Who is Commemorated?
Victims of Oranienburg and Sachsenhausen concentration camps
The monument is in section 97 of the cemetery in an area of other collective monuments.
A hammered copper sculpture rises from a circular limestone base. Set flat in the top of the base is a rectangular polished granite plaque with an incised dedicatory inscription in French.
A large spiky tree and a ring of spiky roots rise from the stone base. An emaciated man hangs in the tree, seeming to grow from it lie a giant fruit, or he is held in the tree. The spiky roots at the base of the monument purportedly represent the barbed wire fence of the camps, but in the tree the deportee is reborn. The treatment of the figure is less brutal than in the nearby Buchwald Memorial and the theme is of composition is more symbolic and allegorical.
The inscription around the base in bronze letters reads:
ORANIENBURG - SACHSENHAUSEN - ET SES KOMMANDOS
The inscription at the foot of the statue reads:
A circular mark by the signature could be the seal of the manufacturing workshop.
The inscription on a plaque on the base reads:
Camp de Concentration
Translation: To / 100,000 dead / from / Nazi concentration camp
L'Amicale des anciens deportes d'Oranienburg-Sachsenhausen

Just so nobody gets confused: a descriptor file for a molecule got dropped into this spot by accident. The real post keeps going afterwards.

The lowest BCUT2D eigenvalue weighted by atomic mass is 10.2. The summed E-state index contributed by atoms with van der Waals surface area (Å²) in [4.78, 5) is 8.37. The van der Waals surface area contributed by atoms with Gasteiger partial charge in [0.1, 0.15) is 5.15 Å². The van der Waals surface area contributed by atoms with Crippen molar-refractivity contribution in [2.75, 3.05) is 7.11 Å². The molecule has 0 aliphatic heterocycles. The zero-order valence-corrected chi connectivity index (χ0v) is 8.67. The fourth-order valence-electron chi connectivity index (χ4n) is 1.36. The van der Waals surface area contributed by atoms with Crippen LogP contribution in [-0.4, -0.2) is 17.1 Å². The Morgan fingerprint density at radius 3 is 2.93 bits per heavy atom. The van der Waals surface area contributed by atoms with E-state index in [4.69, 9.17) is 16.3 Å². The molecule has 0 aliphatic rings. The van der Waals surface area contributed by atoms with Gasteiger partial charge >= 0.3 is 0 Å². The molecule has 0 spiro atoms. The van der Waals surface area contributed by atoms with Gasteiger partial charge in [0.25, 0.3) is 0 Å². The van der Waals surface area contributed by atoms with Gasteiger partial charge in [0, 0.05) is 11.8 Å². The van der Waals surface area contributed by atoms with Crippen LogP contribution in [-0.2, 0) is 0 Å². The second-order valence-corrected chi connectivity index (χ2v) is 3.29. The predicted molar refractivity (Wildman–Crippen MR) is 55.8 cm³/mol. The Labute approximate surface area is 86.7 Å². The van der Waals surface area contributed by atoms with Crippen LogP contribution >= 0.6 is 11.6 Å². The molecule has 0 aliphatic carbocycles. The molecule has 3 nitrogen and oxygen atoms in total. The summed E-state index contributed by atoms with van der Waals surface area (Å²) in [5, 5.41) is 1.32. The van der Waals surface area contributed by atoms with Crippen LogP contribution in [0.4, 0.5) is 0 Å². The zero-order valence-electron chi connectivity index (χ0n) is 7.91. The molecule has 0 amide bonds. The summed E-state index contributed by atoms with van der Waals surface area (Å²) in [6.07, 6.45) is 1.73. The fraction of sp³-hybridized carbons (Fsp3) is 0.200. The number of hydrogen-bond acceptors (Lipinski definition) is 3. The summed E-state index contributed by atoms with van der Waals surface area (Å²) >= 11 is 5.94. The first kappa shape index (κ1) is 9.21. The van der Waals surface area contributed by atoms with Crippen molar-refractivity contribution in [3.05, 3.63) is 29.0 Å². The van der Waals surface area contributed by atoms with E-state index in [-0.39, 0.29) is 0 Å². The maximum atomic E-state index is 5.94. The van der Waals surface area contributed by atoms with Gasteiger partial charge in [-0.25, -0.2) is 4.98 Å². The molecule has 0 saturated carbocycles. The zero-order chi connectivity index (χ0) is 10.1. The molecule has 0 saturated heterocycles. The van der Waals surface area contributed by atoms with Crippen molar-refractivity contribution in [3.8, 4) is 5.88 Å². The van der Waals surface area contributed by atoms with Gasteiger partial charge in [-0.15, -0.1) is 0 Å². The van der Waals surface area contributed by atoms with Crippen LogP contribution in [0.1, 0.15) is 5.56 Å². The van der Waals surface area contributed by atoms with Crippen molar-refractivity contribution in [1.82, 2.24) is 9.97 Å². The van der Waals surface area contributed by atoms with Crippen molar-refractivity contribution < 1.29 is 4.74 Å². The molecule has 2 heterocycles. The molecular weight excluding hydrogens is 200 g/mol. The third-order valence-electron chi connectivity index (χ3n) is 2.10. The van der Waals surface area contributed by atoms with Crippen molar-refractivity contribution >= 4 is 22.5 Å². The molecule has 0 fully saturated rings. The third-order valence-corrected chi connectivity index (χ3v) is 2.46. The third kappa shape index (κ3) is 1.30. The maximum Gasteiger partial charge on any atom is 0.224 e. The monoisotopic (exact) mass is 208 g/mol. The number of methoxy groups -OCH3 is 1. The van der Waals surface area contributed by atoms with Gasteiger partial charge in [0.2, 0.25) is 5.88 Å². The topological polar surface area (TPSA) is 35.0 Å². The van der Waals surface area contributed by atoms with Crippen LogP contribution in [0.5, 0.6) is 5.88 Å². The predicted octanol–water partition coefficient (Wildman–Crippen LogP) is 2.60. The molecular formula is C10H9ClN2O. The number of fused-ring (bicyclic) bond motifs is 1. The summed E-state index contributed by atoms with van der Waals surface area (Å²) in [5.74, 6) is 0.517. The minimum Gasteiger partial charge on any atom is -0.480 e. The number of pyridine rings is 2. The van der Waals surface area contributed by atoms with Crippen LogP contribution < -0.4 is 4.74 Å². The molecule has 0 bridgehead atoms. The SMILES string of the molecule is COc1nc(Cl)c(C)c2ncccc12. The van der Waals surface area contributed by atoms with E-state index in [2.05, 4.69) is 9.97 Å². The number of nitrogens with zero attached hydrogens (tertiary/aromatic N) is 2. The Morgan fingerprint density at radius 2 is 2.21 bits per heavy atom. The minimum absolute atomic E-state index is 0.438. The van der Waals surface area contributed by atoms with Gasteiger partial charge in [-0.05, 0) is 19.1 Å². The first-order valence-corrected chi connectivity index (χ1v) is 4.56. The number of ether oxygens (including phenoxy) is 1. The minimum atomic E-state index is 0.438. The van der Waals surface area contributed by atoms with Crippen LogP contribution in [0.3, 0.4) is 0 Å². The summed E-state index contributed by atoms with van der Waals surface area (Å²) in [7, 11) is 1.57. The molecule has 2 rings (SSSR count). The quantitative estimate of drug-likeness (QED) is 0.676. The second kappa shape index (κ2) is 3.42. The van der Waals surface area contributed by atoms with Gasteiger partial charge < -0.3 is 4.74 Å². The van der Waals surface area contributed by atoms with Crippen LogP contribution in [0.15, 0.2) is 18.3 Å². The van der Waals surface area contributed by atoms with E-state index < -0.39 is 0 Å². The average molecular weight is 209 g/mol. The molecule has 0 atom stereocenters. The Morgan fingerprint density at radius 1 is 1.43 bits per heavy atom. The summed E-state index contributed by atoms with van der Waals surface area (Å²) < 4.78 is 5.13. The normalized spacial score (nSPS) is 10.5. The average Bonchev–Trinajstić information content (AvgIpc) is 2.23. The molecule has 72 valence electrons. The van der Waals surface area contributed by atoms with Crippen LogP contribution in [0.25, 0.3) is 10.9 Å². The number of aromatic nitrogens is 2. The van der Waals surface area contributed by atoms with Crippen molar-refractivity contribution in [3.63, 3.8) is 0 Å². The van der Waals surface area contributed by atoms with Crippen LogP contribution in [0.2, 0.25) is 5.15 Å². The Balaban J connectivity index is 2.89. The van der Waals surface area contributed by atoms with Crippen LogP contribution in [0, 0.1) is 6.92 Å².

Summary and Remarks
The dedication of the 97th division (section) of Père Lachaise Cemetery to the memory of deportees to concentration camps began in June 1946. This monument was erected in memory of deportees and victims of the two concentration camps Oranienburg (founded 1933) and Sachsenhausen (founded 1936) where inmates worked for German industry. It is estimated that Sachsenhausen Concentration camp housed approximately 200,000 inmates during its years of operation (1936-1945). The number of those who died of starvation, malnutrition, overwork, disease, medical experimentation, or were murdered outright, is unknown; certainly, there were tens of thousands of victims, and many more who died on the forced march after the camp closed. The Oranienburg Camp was much smaller, open for a much shorter time (1933-1934), and was mostly for German political prisoners. The number of 100,000 dead given on the monument for both camps is non-specific, and the actual number will never be known.
“1936-1945 Sachsenhausen concentration camp,” Gedenkstätte und Museum Sachsenhausen website , https://www.sachsenhausen-sbg.de/en/history/1936-1945-sachsenhausen-concentration-camp/ (accessed April 12, 2022)
Monuments à la mémoire des déporté(e)s victimes des camps de concentration et d'extermination nazis, (Paris: Musée de la Résistance nationale, 2005)
Nord, Philip. After the Deportation: Memory Battles in Postwar France (Cambridge: Cambridge University Press, 2020)